published by Theodore Presser, Inc.
percussion solo with fixed media and optional dance
The nature of ritual is as an abstract re-enactment of significant events with a fundamental purpose of catharsis as an ultimate goal. Religious rituals, in particular, share a common theme of transformation through sacrifice. My inspiration for Rite was the concept of a religious ritual in which the transformation of the celebrants became unexpectedly real and complete--that the ritual was no longer abstract, but something which changes the celebrants' completely in unknowable and dramatic ways. The original version was scored for percussion soloist with both live and computer controlled synthesizers, and was choreographed for three dancers by Mui Cheuk Yin. I have since made this more practical version for percussion soloist with fixed media and optional dancers. It has been performed several times since, most notably at the the International Society for Contemporary Music’s World Music Days 2002, where composer Michael Nyman wrote “Christopher Coleman’s Rite evokes the primordial aggression of a pagan ritual provoking and stirring our base emotions with its aural invocation of re-birth through sacrifice.”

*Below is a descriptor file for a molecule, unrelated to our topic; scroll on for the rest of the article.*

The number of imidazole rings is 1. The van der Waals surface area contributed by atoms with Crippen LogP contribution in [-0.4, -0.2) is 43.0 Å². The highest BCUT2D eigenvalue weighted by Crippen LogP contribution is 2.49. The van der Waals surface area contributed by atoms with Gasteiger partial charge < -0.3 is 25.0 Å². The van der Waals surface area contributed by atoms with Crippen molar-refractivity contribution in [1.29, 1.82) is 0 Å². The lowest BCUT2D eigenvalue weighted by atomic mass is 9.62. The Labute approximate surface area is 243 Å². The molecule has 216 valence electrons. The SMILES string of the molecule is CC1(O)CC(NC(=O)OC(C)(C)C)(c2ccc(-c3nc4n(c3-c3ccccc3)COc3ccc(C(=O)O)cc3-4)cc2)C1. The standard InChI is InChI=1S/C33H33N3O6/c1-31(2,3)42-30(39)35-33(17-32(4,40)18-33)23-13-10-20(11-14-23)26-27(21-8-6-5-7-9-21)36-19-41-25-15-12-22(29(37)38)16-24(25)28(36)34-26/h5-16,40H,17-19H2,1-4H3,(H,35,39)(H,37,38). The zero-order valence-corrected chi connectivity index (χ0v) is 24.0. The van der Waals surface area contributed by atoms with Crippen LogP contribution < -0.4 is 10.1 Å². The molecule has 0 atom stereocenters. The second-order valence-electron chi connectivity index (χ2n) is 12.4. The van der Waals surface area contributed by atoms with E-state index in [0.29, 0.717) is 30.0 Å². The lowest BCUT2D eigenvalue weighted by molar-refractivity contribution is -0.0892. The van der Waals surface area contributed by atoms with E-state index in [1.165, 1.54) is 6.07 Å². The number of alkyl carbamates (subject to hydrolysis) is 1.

The piece is in four sections. The static, repetitious material of the opening represents the initial call to worship. The ritual itself, with the preparation of the sacrifice, is presented though rapidly moving figures. The third section, in which musical motion almost ceases completely, represents the sacrifice of one of the celebrants. The final orgiastic section portrays the transformation through sacrifice into a new state of being.
Rite was premiered by Yau Ning and Meredith Leung, synthesizers; Leung Hung Wing, percussion; and Christopher Coleman, conductor on September 16, 1992 at the Hong Kong Academy for the Performing Arts.